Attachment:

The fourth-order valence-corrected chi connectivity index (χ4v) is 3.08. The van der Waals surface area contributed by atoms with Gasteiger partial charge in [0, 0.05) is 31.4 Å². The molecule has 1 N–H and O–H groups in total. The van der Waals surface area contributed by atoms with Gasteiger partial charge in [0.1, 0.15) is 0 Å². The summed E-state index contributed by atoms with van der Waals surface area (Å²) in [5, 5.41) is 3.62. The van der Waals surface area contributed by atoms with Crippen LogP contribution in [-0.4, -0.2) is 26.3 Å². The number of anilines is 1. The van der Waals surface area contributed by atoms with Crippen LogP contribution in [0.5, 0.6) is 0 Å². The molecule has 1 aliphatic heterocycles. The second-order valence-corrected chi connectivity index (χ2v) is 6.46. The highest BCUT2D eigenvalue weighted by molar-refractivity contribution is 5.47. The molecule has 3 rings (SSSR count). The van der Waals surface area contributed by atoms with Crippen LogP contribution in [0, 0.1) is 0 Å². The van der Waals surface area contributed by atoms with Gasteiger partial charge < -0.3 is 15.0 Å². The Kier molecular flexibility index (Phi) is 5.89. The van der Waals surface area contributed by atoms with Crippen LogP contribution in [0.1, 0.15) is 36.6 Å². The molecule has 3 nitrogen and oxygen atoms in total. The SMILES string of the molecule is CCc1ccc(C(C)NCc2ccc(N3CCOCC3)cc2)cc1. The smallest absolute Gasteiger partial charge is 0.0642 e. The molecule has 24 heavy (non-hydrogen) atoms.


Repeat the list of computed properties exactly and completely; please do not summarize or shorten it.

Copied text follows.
The fourth-order valence-corrected chi connectivity index (χ4v) is 3.08. The van der Waals surface area contributed by atoms with Gasteiger partial charge in [0, 0.05) is 31.4 Å². The molecule has 1 N–H and O–H groups in total. The van der Waals surface area contributed by atoms with Gasteiger partial charge in [0.1, 0.15) is 0 Å². The summed E-state index contributed by atoms with van der Waals surface area (Å²) in [5, 5.41) is 3.62. The van der Waals surface area contributed by atoms with Crippen LogP contribution in [-0.4, -0.2) is 26.3 Å². The number of anilines is 1. The van der Waals surface area contributed by atoms with Crippen LogP contribution in [0.5, 0.6) is 0 Å². The molecule has 1 aliphatic heterocycles. The second-order valence-corrected chi connectivity index (χ2v) is 6.46. The highest BCUT2D eigenvalue weighted by molar-refractivity contribution is 5.47. The molecule has 3 rings (SSSR count). The van der Waals surface area contributed by atoms with Crippen LogP contribution in [0, 0.1) is 0 Å². The van der Waals surface area contributed by atoms with Gasteiger partial charge < -0.3 is 15.0 Å². The Kier molecular flexibility index (Phi) is 5.89. The van der Waals surface area contributed by atoms with Crippen LogP contribution in [0.1, 0.15) is 36.6 Å². The molecule has 3 nitrogen and oxygen atoms in total. The SMILES string of the molecule is CCc1ccc(C(C)NCc2ccc(N3CCOCC3)cc2)cc1. The smallest absolute Gasteiger partial charge is 0.0642 e. The molecule has 24 heavy (non-hydrogen) atoms.